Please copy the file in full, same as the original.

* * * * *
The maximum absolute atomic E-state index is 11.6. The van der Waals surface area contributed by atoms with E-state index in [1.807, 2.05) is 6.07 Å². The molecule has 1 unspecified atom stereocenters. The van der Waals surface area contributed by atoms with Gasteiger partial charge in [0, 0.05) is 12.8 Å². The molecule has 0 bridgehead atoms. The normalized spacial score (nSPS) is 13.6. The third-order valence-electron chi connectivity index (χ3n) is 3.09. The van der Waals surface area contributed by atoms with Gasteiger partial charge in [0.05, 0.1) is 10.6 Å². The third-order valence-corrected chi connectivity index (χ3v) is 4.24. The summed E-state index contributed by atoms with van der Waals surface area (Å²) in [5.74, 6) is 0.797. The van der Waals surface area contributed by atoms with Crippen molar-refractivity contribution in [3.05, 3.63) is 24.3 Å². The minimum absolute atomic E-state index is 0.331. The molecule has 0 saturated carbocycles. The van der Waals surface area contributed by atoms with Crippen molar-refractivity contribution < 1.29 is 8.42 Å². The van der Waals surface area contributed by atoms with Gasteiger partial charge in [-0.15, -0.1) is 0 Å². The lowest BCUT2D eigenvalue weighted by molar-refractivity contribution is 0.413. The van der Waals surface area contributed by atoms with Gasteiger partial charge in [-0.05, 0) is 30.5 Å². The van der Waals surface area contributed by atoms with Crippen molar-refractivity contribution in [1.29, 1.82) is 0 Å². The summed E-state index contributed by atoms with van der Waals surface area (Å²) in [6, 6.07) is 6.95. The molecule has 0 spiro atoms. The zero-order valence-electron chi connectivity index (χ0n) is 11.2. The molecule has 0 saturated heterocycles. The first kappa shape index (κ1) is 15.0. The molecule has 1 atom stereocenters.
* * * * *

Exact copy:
The maximum absolute atomic E-state index is 11.6. The van der Waals surface area contributed by atoms with E-state index in [1.807, 2.05) is 6.07 Å². The molecule has 1 unspecified atom stereocenters. The van der Waals surface area contributed by atoms with Gasteiger partial charge in [0, 0.05) is 12.8 Å². The molecule has 0 bridgehead atoms. The normalized spacial score (nSPS) is 13.6. The third-order valence-electron chi connectivity index (χ3n) is 3.09. The van der Waals surface area contributed by atoms with Gasteiger partial charge in [0.05, 0.1) is 10.6 Å². The third-order valence-corrected chi connectivity index (χ3v) is 4.24. The summed E-state index contributed by atoms with van der Waals surface area (Å²) in [5.74, 6) is 0.797. The van der Waals surface area contributed by atoms with Crippen molar-refractivity contribution in [3.05, 3.63) is 24.3 Å². The minimum absolute atomic E-state index is 0.331. The molecule has 0 saturated carbocycles. The van der Waals surface area contributed by atoms with Crippen molar-refractivity contribution < 1.29 is 8.42 Å². The van der Waals surface area contributed by atoms with Gasteiger partial charge in [-0.15, -0.1) is 0 Å². The lowest BCUT2D eigenvalue weighted by molar-refractivity contribution is 0.413. The van der Waals surface area contributed by atoms with Gasteiger partial charge in [-0.05, 0) is 30.5 Å². The van der Waals surface area contributed by atoms with Crippen molar-refractivity contribution in [1.29, 1.82) is 0 Å². The summed E-state index contributed by atoms with van der Waals surface area (Å²) in [6, 6.07) is 6.95. The molecule has 0 spiro atoms. The zero-order valence-electron chi connectivity index (χ0n) is 11.2. The molecule has 0 saturated heterocycles. The first kappa shape index (κ1) is 15.0. The molecule has 1 atom stereocenters.